Sudan: 13 Dead Following Recent Eastern Sudan Tribal Clashes

Darfur displaced (file photo).

Port Sudan — The death toll from clashes between Nuba and Beni Amer tribes in Port Sudan rose to 13 yesterday, while the number of injuries reached 42.

The Red Sea state Doctors' Committee reported that seven bodies arrived at the morgue on Monday morning. Doctors told Radio Dabanga that one of the hospitals in the city received two more bodies.

The emergency section of the Port Sudan Teaching Hospital received four new injuries on Monday, three of whom were shot. Residents told Radio Dabanga that clashes began in the afternoon following a calm morning in Port Sudan.

A large number of houses were burnt down in districts that witnessed violence.

The Governor of Red Sea state, Abdallah Shangarai, appealed to people to focus on security and peace, and "strengthen the spirit of brotherhood and citizenship in the city".

Curfew imposed

On Sunday, the Red Sea Security Committee imposed a curfew from 17:00 to 6:00. This followed tribal clashes between members of the eastern Sudanese Beni Amer and several Nuba tribes in Port Sudan on the same day. Four people were killed and at least 35 injured.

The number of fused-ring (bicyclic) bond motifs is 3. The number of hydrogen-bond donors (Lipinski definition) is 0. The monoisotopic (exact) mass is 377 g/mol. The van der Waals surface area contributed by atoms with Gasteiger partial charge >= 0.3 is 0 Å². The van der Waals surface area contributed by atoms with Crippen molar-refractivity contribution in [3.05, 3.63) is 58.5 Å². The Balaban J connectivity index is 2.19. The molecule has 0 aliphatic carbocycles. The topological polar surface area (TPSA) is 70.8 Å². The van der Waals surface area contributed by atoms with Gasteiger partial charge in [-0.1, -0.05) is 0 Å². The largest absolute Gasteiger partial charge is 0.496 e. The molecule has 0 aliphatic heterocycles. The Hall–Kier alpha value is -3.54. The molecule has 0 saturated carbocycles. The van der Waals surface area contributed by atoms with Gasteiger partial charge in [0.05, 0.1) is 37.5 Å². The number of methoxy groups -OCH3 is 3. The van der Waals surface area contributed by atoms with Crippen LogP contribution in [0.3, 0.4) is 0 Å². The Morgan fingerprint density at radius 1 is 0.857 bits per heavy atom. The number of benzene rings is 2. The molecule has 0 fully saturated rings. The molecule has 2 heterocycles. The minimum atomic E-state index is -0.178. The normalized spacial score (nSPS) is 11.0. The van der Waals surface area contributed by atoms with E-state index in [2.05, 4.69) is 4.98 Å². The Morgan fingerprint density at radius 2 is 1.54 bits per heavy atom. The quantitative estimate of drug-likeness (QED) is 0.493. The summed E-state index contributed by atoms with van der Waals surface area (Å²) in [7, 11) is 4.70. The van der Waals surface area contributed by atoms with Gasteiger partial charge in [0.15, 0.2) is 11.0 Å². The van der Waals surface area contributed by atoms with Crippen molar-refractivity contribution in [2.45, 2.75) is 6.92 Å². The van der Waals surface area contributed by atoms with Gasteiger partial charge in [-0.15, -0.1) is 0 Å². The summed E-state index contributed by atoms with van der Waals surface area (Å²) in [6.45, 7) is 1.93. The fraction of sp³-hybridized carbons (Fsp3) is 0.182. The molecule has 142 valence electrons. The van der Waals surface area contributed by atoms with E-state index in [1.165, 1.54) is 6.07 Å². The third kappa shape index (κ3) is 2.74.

A joint force was deployed to deal with gatherings on the street in the district where the violence erupted. The Committee announced that it will not only use batons, whips, and tear gas, but also bullets if necessary to prevent new fighting. All aggressors will be arrested, and brought to justice.

Residents from the area have demanded that the Red Sea state governor intervenes urgently and provides sufficient military forces to defuse the tension.

Last month, it took mass arrests to stop tribal fighting in New Halfa, Red Sea state.

Reconciliation agreement

"Radical solutions" are needed, according to the head of the Security Committee of New Halfa locality, Adil Hasan. On July 28, he called for an end to repeated violent incidents, which continue to happen despite a reconciliation agreement between the two parties.

Omda Mohamed Baku, representative of the Beni Amer, affirmed his tribe's keenness for peace at the time of signing the truce. He declared his eagerness to spare bloodshed on both sides and asserted that it is everyone's responsibility to achieve security.

Abdallah Azrag, representative of the Nuba tribes, explained that "the Nuba people are tolerant in nature and have no problem with other tribes" at the time of signing. He called for a Sudan free from racism, regionalism, and acceptance of the other, and pledged to nurture the agreement, ensure peace, and build it for the benefit of generations.

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